Sébastien Lapierre and Olivier Giasson were new to sea kayak expeditions when they launched their tandem into the Arctic Ocean in July 2013. The Quebec firefighters were attempting to be the first to complete a single-season transit of the legendary Northwest Passage by sea kayak, 3,500 kilometers from Tuktoyaktuk, Northwest Territories, to Igloolik, Nunavut. We caught up with Lapierre, 35, to learn how they fared on an audacious, 80-day expedition that was appropriately billed Rêve de Glace—Ice Dreams.
WHERE did the name of the expedition come from?
We did a 30-day ski expedition in Greenland in 2010 and fell in love with the Arctic. We were living our dreams up there and we really wanted to return. At home we started hearing a lot about the Northwest Passage in the news—about global warming and less ice coverage. We realized maybe one day all we’ll be able to do is dream about icebergs. So I started researching a trip. Why not do the whole thing in a kayak? After three years of planning we were ready to go.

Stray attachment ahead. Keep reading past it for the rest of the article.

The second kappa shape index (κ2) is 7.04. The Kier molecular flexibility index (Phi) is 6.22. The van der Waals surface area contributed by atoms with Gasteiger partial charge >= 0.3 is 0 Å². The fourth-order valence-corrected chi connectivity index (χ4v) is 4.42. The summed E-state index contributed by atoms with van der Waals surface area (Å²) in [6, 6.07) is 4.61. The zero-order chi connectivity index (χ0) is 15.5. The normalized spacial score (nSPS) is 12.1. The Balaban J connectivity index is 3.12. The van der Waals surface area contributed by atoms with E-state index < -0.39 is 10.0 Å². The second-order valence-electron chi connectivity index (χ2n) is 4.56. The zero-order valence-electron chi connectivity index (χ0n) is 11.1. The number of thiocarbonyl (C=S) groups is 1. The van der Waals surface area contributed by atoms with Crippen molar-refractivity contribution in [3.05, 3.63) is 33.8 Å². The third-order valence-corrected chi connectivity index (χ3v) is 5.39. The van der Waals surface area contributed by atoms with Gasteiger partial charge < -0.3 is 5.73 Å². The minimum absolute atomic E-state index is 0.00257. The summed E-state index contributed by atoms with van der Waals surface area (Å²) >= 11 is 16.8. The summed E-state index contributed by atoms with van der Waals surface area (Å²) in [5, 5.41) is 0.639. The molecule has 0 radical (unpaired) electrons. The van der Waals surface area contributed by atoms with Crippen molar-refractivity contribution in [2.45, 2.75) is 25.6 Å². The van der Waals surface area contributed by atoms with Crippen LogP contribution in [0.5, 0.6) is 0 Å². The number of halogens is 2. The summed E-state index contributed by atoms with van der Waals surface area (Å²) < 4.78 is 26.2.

WHO made the call to take a tandem?
We both thought it was the right move. The main factor was that it’s more efficient to paddle a tandem than to both paddle solo kayaks. On the other hand, we had less storage space. But with a tandem one of us could be eating while the other paddled so we didn’t have to stop for rests. In the end, we made it further than all of the others who were also up there last year trying to do the Northwest Passage in rowboats. A kayak handles much better in the wind.
WHEN did you realize you weren’t going to make it?
We picked the coldest summer in 20 years and the ice was a real challenge. Had we done the trip a year earlier we probably wouldn’t have encountered any ice. We still pushed it to the maximum and made 2,800 kilometers in 60 days. It was disappointing because we were two days ahead of schedule and we had time to make it, but there was no way we could’ve continued on from Gjoa Haven [Nunavut] because of the ice. We knew this could happen before we started. Sometimes you have to be humble and say maybe next time.
WHY do you love the Arctic?
It’s something about the cold; you just feel alive up there. The landscape is so magnificent and the light is different: A sunny day in the North is different from a sunny day in the south. The North has always been a magnet for me and now that I’ve tasted it, I know all my future projects will be close to the poles.